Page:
Ode to bad devs, part 2: Docker

Continuing my discussion of stupid developers who are dumb, just a few more words about the problems with software “engineers” these days. There is a general trend among devs lately to just skim documentation, copy some Stack Overflow code, and call it a day. Hell, maybe this “trend” was always a problem and I just didn’t notice it. But it’s definitely a problem and the devs who do it are probably a good part of the reason outsourcing can be a very good idea.

If you are going to do a job, at least pretend to half-ass it. I see developers around me constantly learning the bare minimum of a given tool or process to get the job done so they can move on. Sometimes they do nothing more than refer to a “cheat sheet” so that they never have to understand anything at all. Oftentimes they have no understanding of the inner workings of whatever it is they’re using, which leads to a great deal of the Git hate I see out there.

Git is not today’s topic. Docker is.


Some peers just finished a mini-sprint to dockerize my favorite project, codename Cyclops. We didn’t tell them, “you must do this or else!” We came together, and we all agreed that nobody had a good sense of the technology stack in production. We all agreed that if we put it in Docker, it would force us to learn the stack as well as give us a nice way to do dev and eventually push it up to the cloud. And a couple people eagerly volunteered to take on the task.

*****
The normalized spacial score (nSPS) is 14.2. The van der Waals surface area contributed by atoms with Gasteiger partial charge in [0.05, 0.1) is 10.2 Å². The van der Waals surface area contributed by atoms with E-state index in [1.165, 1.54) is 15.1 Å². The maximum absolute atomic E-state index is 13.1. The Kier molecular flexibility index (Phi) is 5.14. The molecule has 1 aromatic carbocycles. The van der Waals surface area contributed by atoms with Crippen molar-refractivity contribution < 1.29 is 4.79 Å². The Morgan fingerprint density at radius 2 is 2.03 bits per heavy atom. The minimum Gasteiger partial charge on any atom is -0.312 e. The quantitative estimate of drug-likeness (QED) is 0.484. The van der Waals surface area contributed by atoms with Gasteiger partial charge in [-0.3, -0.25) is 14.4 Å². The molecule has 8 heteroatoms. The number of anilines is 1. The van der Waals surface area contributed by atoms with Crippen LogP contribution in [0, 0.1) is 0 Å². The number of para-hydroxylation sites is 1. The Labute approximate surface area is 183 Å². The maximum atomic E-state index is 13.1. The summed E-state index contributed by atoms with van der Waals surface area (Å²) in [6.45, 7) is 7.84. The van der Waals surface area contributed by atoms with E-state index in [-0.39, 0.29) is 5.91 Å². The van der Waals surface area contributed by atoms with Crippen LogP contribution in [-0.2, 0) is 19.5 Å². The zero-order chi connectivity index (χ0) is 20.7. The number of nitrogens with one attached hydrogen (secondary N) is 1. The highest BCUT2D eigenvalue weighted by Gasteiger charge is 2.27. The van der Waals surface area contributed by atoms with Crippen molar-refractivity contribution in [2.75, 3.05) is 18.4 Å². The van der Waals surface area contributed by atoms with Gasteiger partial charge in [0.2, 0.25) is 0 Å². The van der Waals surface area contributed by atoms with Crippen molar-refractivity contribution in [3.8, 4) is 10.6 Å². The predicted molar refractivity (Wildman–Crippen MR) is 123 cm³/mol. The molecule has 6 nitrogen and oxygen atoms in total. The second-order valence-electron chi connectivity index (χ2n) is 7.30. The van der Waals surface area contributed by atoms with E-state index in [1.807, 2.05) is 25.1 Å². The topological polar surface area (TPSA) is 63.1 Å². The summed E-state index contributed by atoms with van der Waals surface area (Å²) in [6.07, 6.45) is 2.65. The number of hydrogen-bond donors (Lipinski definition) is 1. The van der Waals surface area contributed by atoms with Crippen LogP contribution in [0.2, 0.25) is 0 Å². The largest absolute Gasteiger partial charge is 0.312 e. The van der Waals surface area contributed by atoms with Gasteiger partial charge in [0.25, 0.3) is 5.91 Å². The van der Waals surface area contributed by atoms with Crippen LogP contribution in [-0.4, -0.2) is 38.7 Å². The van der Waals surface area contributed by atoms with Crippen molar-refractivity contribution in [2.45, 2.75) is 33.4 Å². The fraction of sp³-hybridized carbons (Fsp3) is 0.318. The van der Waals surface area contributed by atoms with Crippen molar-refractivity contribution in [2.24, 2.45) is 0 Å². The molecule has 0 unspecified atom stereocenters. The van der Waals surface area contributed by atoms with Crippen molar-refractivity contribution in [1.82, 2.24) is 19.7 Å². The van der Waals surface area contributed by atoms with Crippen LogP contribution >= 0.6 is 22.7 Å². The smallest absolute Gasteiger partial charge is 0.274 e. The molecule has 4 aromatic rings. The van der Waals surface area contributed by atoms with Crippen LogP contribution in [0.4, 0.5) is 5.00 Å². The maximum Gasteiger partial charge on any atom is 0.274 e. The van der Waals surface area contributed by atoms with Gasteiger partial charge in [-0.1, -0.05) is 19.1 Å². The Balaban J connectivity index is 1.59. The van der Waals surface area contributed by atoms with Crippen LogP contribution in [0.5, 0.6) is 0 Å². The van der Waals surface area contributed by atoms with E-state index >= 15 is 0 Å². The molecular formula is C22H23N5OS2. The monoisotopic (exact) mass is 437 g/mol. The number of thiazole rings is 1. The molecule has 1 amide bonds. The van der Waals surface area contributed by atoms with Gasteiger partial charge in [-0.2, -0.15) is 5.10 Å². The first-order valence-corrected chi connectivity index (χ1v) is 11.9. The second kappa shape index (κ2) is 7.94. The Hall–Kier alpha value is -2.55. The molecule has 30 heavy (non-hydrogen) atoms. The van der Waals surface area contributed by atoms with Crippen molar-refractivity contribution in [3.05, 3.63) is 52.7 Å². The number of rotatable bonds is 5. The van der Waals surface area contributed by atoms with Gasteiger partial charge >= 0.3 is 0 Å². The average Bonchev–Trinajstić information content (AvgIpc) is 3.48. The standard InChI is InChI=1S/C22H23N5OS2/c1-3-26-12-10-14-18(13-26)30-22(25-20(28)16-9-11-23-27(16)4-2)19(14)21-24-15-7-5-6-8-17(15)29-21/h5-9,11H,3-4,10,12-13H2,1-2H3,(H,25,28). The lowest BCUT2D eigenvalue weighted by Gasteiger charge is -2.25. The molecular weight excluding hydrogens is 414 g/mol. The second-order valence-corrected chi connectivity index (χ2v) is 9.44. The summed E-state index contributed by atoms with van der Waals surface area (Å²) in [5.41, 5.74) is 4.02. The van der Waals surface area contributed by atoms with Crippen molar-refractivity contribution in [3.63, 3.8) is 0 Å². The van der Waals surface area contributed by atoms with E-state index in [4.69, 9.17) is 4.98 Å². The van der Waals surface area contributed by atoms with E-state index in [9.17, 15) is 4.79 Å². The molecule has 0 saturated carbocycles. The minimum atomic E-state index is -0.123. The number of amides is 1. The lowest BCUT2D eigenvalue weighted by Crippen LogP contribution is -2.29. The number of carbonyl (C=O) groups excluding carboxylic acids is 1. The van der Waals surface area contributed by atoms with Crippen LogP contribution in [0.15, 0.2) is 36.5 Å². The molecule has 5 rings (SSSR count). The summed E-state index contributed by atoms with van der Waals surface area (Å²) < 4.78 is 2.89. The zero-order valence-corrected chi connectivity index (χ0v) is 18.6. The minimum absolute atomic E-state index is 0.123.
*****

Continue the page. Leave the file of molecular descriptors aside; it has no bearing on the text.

These peers of mine, bless their tiny little brains, churned out a Dockerfile which created a single image for the whole stack. The stack for this thing is complex, but I can summarize it: 1 relational database server, 4 non-relational database servers, 1 search index service, 1 web server, and the Rails code. (There’s also a separate derivative generation server, but it could live on the Rails server if necessary) Now, if you know anything about Docker, you know that if at all possible, this should mean around 7 images. Some of the bigger servers, in fact, already have official Docker images, such as MySQL and Mongo.

My wonderful peers chose to just jam it all in one image. Okay, well, that’s pretty fucking stupid, right?

It gets worse. They used Rake tasks to download and install some of the big dependencies. Like, database and search index servers. Without any explicit version requirements. So not only do we not have any isolation, we still have no fucking idea what version of these servers we’re using. And NO FUCKING WAY to ensure it mirrors production!

It gets worse.

They didn’t bother to make any way to mount data volumes. If you stop your container and remove it, a process which is pretty typical in container-land, your data is gone. Containers should never hold critical data. They should be able to be created and destroyed without side-effects.

And all this work took two devs something like a week.

When I decided to learn Docker for other projects, I didn’t do an amazing job, but for fuck’s sake, I at least learned the basics. Docker is NOT a VM and it’s not meant to be treated like one! Come on, Michael!

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